The Mad Decent Block Party took over the Blues Hills Bank Pavilion on Sunday, Aug. 10.
The Mad Decent Block Party took over the Blue Hills Bank Pavilion on Sunday, Aug. 10.
Matt Juul for Boston.com

The Mad Decent Block Party took over the Blue Hills Bank Pavilion on Sunday, Aug. 10, and the festival turned out to be more than a “decent” affair despite losing Chance the Rapper as the event’s headliner.

The “Acid Rap” artist unfortunately had to bow out of his summer festival shows in Philadelphia, Brooklyn, Boston, and Toronto due to reports of exhaustion.

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While the tour arguably lost its biggest name heading into its show in the Hub, the Block Party was still able to bring the fun to the Blue Hills Bank Pavilion. Featuring top name artists such as Flosstradamus and Diplo, the festival brought down the house in front of a sold-out crowd on Sunday.

However, even before the concert started, it was apparent that organizers were taking a no-nonsense approach to would-be drug users at the event. All ticket holders were subject to a pat down before entering the festival, while drug-sniffing dogs were on hand inside the venue to make sure everything was on the straight and narrow.

The heightened security was likely due to a recent string related events including one where two people died and almost 20 were hospitalized at a Mad Decent Block Party show on Aug. 1 in Columbia, Md. The untimely passings led to an increase in security measures at the festival’s shows in Brooklyn as well as in Boston.

As if the Block Party’s struggles weren’t enough, it’s been a bad few months in general for area music fans, as dozens were hospitalized following an Avicii concert at the TD Garden in June. 22 people were also recently sent to the hospital while 50 others were taken into custody after a Keith Urban concert in Mansfield this past July.

Considering the rise in popularity of the party drug Molly, you’d think that the venue would take better precautions against people overdosing on the substance, ideally by providing concertgoers with an adequate amount of hydration, which wasn’t really the case at this event.

While it should be noted that there were water fountains on hand during the concert, three dollars for a bottle of water is absolutely ridiculous.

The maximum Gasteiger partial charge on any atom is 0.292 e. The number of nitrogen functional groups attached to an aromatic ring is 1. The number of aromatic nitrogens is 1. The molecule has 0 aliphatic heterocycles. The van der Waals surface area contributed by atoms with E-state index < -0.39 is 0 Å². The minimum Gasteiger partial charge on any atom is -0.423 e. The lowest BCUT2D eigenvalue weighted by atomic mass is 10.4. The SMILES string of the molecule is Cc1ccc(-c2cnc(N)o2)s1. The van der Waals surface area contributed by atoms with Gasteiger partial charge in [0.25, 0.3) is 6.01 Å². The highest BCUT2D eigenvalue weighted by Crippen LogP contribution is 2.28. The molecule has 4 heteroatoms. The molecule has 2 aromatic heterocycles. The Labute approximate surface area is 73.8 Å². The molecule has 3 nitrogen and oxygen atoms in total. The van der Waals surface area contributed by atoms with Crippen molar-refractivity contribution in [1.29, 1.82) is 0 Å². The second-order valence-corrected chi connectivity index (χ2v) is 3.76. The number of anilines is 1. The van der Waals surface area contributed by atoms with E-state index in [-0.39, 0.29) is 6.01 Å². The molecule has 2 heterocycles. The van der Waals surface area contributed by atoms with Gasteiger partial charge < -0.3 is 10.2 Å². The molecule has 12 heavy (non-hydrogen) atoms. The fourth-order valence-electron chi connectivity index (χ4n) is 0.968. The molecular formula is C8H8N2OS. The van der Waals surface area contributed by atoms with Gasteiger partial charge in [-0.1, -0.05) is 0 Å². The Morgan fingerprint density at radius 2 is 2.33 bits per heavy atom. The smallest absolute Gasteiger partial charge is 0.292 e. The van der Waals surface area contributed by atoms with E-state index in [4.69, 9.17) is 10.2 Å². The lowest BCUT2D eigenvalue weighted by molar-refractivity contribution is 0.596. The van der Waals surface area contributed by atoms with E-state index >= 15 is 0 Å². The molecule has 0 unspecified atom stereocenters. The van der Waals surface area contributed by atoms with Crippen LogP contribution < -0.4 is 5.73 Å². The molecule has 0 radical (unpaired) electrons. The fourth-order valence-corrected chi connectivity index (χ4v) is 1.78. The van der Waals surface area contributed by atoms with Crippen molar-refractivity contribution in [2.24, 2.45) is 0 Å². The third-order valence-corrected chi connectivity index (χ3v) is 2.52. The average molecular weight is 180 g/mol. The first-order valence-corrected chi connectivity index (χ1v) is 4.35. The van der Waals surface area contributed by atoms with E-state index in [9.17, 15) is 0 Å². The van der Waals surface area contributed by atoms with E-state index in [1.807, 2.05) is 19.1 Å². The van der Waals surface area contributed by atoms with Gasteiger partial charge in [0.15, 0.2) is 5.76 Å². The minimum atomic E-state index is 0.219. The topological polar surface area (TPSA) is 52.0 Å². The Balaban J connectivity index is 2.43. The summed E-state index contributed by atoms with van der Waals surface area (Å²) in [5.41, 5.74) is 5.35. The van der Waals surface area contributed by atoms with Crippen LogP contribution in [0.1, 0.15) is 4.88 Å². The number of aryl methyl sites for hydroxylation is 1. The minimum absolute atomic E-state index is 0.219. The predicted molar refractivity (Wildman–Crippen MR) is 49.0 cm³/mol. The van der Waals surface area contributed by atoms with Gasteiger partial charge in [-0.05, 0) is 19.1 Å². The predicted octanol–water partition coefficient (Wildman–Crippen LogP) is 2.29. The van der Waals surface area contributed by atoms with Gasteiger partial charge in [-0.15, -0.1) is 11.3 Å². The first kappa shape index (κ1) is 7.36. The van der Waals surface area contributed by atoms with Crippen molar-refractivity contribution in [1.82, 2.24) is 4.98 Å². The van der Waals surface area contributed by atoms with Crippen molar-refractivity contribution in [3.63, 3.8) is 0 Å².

Despite concerns and stringent oversight by police officers and concert organizers, the Block Party still provided Bostonians in attendance a rocking good time.

From left: Jill and Sarah posed for a picture during the Mad Decent Block Party on Aug. 10.
From left: Jill and Sarah posed for a picture during the Mad Decent Block Party on Aug. 10.
Matt Juul for Boston.com

The Blue Hills Bank Pavilion turned out to be an all right place to host a block party style event, as the open air venue suited the gaggle of concertgoers looking to shake and twerk their way into the night.

Among other things, the venue provided a great view of the Boston Harbor.

The breathtaking view wasn’t the only thing on display at the Block Party, as the myriad of DJs cranked out some great tunes throughout the show. From Vengaboys “We like to Party” to Kanye West’s “I’m In It,” an eclectic collection of songs got the crowd going on the sunny Sunday afternoon.

Big named artists including Flosstradamus, Diplo, and DJ Snake proved to be the biggest draws, as the pavilion didn’t fill out until halfway through the concert.

However, even with the great view and open air venue, the show still didn’t feel as communal as one would hope of a block party style event. It was likely hindered by the rows of seats which seemed to take away from the festival feel and seperated the concert’s attendees in a way you wouldn’t see at other fests, such as Boston Calling.

All in all, though, the Mad Decent Block Party was a fun an entertaining event that, for the most part, utilized the Blue Hills Bank Pavilion’s open air set up while keeping the crowd on its feet.